In FIG. 2, which is a longitudinal section of the insole 10, are shown a series of resilient support members 24 angularly extending downward from the upper portion 26 of the insole 10, with each member 24 separated from each other by a compartment 25 and with an enlarged base 27 and a narrow tip 29. Each of these members 24 are tooth shaped and their angular relationship with the upper portion 26 of the insole 10 inclines the member in the direction of the toe 20 so that a portion of the trailing edge 28 bears against the upper surface of the shoe sole 30. The angular relationship of the members 24 with the insole 10 is greater than FIG. 2 which represents the entire cross section of the insole has been represented as three zones of stress, x, y and z for purposes of defining the action of the members 24 during actual operation of the insole. Zone x shows that portion of the members 24 in the unloaded position, zone y is the loaded position wherein the members 24 have been deflected due to the weight of the body so that a greater portion of the trailing edge 28 bears on the sole 30 and the area of the compartment 25 is reduced, zone 1 just prior to loading and at the terminal end of the stress area.
In FIG. 3 there is shown a modified form of the invention in which the insole 10 has the series of tooth shaped members 24a longitudinally spaced from each other and extending from the upper portion 26a and angularly inclined away from the heel 14a towards the toe 20a. The area or compartments 25a disposed between each of the tooth members 24a contain a porous filler material 30a such as sponge, rubber or the like for a purpose to be set forth more fully hereinafter.
In FIG. 4, there is still another modified form of the invention wherein the insole 10b has a series of angularly inclined downwardly extending members 24b of uniform thickness from base 27b to tip 2%. The compartments 25!; between the members 24b contain porous filler materials 30b.
In FIGURES 5-8 and FIGURES 10-11 there is shown another modification of this invention wherein the insole has a series of laterally spaced channels 32c formed therein adapted to receive strips of the members 240.
3 In FIG. 9 there is illustrated a still further modification of this invention wherein two opposing rows of members 24d having their tips 29c abut against each other to pro- .vide larger compartments 25d between the members 24d This invention is designed to effect the transfer of air from the heel portion of the shoe towards the toe by means of the walking action of the shoe wearer.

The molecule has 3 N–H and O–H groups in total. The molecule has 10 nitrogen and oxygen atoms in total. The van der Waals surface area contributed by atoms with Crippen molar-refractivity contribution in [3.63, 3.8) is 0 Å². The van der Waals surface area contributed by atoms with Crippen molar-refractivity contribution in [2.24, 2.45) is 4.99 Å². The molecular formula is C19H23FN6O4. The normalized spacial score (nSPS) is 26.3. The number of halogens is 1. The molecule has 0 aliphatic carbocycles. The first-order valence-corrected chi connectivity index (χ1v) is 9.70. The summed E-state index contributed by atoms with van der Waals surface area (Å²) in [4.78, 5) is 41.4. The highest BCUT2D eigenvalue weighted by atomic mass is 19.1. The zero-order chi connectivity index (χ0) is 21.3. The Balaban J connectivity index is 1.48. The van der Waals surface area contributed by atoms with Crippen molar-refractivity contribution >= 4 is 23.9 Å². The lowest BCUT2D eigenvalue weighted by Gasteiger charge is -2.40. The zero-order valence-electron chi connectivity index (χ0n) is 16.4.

The actual operation is best illustrated by refering to FIG. 2, wherein air is permitted to enter through the insole by means of the air intake ports 12. As the foot compresses the insole 10, the weight causes the tooth members 24 to deflect and due to their angular configuration a greater portion'of the trailing edge bears on the shoe surface reducing the area of the compartment 25 and forcing the air contained therein toward the toe 20. The pressure thus created within the insole forces the air upwards through the discharge ports 15; when the foot is raised, the members 24, due to their resilient characteristics resume their original position causing a pressure differential and allowing air to be drawn in from the intake ports 12. In this manner the insole acts like a pump circulating air from the rear towards the toe portion of the shoe.
By partially filling the compartments with a porous filler material 30a, as shown in FIGURES 3 and 4, the number of tooth members 24a may be reduced allowing larger compartments 25a permitting greater quantities of air to be contained therein.
While there have been described herein what are at present considered preferred embodiments of the invention it will be obvious to those skilled in the art that modifications and changes may be made therein without departing from the essence of this invention. It is therefore to be understood that'the exemplary embodiments are illustrative and not restrictive of the invention, the scope of which is defined in the appended claim, and that all modifications that come within the meaning and range of equivalency of the claim are intended to be included therein.
An insole for foot Wear, comprising,
(a) a resilient body having an upper imperforate median surface,
(b) air intake ports disposed adjacent one distal end and extending transversely across said body,
(0) air discharge ports extending transversely across the other distal end of said body,
(d) a plurality of resilient support members extending downwardly from said body and angularly declined in the direction of said discharge ports, the angle of said support members with said body being greater than (e) each of said support members extending completely across said body and being longitudinally spaced from each other defining compartments therebetween,
whereby said support members are deflected during walking directionally controlling the flow of air from the intake ports to the discharge ports.
References Cited by the Examiner UNITED STATES PATENTS 616,112 12/1898 Kennedy 363 1,852,883 4/1932 Gustaveson 363 2,722,063 11/1955 Drefvelin 36-3 2,725,646 12/1955 Schmidt 36-3 3,050,875 8/1962 Robbins 36-3 FOREIGN PATENTS 499,623 3/ 1951 Belgium.
JORDAN FRANKLIN, Primary Examiner. PATRICK D. LAWSON, Examiner,